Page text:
Tuesday, January 10, 2012

Heller's Bend

 A gall on a California live oak in Heller's Bend Preserve
Following up on my previous post...

The second day I visited with my ailing father in northern San Diego County, we repeated a morning stroll along the San Luis Rey River Trail, then he snoozed in the afternoon.  I took the opportunity to visit the Fallbrook Land Conservancy's 50-acre Heller's Bend Preserve.
Ferns sprouting from a horizontally rent granite boulder
None of the few walkers I encountered at the preserve knew its history, but it seemed to me that the land had been a private estate on which a house had never been built or on which a house had been demolished.  The preserve entrance is located in the floodplain of Tamarack Creek, a perennial rarity in arid southern California.  The paved entrance drive crosses the creek, then ascends steeply several hundred feet to a bench of land that provides fine views eastward over the suburban development of Fallbrook to the mountains beyond.
Much of the land in the preserve looks like it needs to be rehabilitated--that it had been damaged by human manipulation as it was forced to be an estate showplace but had been neglected and was trying to recover.  There were numerous dead and dying trees, and groves of ornamental shrubs peppered the landscape.
Along Tamarack Creek

Root of California sycamore along the bank of Tamarack Creek


Jim said...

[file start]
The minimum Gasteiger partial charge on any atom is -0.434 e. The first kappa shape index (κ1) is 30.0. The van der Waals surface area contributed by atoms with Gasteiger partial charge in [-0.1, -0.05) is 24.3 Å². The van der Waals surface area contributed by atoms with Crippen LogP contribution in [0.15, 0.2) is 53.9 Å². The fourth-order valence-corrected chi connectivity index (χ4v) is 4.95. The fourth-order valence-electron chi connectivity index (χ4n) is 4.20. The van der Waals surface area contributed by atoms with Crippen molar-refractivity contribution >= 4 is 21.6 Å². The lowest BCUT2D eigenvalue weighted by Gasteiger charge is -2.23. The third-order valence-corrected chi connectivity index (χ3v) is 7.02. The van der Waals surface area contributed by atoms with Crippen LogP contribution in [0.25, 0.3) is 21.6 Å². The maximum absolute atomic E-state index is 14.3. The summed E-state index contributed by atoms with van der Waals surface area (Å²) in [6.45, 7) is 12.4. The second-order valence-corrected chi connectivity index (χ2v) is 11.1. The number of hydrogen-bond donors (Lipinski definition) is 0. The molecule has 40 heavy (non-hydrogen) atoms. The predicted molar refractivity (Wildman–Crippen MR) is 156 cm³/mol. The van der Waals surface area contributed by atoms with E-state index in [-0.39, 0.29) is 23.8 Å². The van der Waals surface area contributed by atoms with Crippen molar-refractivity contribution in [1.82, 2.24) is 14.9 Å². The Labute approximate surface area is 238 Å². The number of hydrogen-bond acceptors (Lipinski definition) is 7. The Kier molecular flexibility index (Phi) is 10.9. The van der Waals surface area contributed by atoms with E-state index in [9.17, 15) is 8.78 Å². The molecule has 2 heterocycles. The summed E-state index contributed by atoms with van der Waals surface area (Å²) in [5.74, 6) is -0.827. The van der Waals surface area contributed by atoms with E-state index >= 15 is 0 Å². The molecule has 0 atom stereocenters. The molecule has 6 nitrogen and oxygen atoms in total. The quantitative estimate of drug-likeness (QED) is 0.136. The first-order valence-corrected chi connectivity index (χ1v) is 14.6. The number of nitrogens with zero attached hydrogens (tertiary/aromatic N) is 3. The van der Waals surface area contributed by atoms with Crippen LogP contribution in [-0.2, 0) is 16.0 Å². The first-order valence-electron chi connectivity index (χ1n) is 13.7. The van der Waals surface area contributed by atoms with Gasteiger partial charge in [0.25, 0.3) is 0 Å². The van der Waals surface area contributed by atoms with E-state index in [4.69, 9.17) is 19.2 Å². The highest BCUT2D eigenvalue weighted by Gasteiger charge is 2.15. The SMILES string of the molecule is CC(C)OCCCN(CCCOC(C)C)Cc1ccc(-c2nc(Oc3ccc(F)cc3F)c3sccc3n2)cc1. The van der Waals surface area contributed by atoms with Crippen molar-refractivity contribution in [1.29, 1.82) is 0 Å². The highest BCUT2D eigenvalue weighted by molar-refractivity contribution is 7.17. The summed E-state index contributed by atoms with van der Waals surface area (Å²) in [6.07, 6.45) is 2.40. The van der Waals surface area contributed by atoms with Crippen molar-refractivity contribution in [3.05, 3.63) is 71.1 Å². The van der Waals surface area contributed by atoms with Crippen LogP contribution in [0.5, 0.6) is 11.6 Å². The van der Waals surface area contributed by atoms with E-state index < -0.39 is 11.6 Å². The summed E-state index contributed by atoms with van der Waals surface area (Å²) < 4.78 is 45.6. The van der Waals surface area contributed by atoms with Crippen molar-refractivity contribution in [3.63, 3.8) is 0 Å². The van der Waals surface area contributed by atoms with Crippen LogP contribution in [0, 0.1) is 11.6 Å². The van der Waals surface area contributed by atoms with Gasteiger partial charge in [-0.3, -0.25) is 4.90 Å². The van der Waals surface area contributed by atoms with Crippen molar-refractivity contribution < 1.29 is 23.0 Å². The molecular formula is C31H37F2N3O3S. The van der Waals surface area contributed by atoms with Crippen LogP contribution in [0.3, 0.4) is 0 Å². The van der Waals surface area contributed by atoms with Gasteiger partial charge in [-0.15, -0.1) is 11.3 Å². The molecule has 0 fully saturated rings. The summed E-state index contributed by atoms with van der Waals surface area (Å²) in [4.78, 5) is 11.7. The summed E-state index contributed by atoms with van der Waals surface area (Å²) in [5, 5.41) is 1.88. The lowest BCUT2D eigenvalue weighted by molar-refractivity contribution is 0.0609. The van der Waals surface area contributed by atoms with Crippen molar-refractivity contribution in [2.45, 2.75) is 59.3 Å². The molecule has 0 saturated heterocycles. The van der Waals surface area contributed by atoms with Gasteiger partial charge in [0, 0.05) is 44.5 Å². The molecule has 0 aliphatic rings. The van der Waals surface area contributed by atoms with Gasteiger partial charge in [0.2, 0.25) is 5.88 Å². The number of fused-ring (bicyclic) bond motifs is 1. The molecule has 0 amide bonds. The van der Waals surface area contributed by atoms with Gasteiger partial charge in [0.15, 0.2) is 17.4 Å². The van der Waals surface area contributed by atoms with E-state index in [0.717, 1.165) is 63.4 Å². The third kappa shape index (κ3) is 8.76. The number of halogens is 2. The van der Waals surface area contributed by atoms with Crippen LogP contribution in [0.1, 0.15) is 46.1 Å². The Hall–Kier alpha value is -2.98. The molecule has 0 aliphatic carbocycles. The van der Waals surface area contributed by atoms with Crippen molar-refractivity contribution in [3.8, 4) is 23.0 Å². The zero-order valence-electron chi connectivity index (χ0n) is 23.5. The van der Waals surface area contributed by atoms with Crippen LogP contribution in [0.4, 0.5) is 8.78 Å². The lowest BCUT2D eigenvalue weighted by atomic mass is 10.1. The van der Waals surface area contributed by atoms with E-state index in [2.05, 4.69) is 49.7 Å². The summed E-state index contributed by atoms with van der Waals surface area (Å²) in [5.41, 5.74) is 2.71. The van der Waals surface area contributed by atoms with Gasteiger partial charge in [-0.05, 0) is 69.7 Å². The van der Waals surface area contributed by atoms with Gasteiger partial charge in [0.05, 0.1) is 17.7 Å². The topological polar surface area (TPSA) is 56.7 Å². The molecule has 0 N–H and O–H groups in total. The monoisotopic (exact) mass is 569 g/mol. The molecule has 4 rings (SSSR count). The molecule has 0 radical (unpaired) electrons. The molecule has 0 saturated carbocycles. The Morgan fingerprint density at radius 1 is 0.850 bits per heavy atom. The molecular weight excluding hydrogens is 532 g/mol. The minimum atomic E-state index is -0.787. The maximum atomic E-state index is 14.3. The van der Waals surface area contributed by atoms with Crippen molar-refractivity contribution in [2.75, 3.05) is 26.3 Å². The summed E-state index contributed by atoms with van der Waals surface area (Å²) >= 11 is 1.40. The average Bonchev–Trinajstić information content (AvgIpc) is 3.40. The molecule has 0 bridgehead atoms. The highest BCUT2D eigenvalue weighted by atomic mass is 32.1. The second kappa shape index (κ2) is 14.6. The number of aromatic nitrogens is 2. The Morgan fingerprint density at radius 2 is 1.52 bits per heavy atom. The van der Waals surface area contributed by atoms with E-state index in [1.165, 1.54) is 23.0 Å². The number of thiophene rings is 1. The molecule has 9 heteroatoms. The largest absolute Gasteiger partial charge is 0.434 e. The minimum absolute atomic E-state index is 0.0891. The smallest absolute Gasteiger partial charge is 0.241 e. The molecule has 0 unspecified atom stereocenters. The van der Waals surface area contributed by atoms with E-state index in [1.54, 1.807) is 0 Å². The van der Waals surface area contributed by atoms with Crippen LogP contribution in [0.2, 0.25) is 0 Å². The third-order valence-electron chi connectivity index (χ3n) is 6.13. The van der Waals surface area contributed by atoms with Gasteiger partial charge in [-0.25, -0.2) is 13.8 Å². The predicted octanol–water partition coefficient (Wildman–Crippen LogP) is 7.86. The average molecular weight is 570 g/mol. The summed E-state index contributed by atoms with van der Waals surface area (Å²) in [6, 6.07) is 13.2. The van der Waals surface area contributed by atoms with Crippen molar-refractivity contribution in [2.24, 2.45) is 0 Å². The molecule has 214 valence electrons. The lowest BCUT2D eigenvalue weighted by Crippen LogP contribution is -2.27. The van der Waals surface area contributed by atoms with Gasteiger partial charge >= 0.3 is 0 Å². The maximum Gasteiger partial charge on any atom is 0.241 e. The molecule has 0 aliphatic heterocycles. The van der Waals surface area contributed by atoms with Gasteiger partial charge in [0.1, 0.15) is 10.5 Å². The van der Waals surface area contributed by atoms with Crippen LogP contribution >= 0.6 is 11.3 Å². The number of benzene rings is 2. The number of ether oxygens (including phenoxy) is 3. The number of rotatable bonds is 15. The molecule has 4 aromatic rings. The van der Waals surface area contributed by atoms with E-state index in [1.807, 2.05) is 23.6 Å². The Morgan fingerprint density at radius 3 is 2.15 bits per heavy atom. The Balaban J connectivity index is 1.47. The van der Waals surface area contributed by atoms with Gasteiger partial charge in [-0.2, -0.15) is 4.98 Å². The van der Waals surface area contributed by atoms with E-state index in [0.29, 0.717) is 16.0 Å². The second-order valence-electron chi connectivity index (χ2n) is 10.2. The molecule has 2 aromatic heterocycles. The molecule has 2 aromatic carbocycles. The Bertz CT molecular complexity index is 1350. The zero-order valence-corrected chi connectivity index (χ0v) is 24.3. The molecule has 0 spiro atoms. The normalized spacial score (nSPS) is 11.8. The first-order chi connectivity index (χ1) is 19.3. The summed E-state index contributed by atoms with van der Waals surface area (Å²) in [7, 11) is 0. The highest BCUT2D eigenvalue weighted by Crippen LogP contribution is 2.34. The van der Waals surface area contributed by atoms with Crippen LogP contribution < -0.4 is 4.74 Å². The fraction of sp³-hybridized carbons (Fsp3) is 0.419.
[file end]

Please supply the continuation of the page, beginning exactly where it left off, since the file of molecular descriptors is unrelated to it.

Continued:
Hi Scott. The gall....is it full with a powdery substance? I have seen a few around here and they are very light weight and fall apart quite easily.

Scott said...

You know, Jim, I've come across many and varied galls but I've never cut them open to see what's inside! They are created when a wasp inserts her ovipositor into a plant to deposit an egg (and a caustic substance), and the plant responds by forming a protective structure that walls off the offensive substance and provides a home for the growing wasp larva. I can certainly imagine that the matrix of an older gall would dry up and form a powdery substance, but I've never investigated; now you've got me interested!

packrat said...

Scott: I'm happy to suggest a book or two that you might enjoy. I'd bet money that you've already read Aldo Leopold's "A Sand County Alamanac." (What a brilliant mind Leopold was.)

Here's a link to something I wrote for High Country News ten years ago now (yikes!) that you may find interesting, considering you're an ecologist. It's a problem that persists today here in the northern Chihuahuan Desert.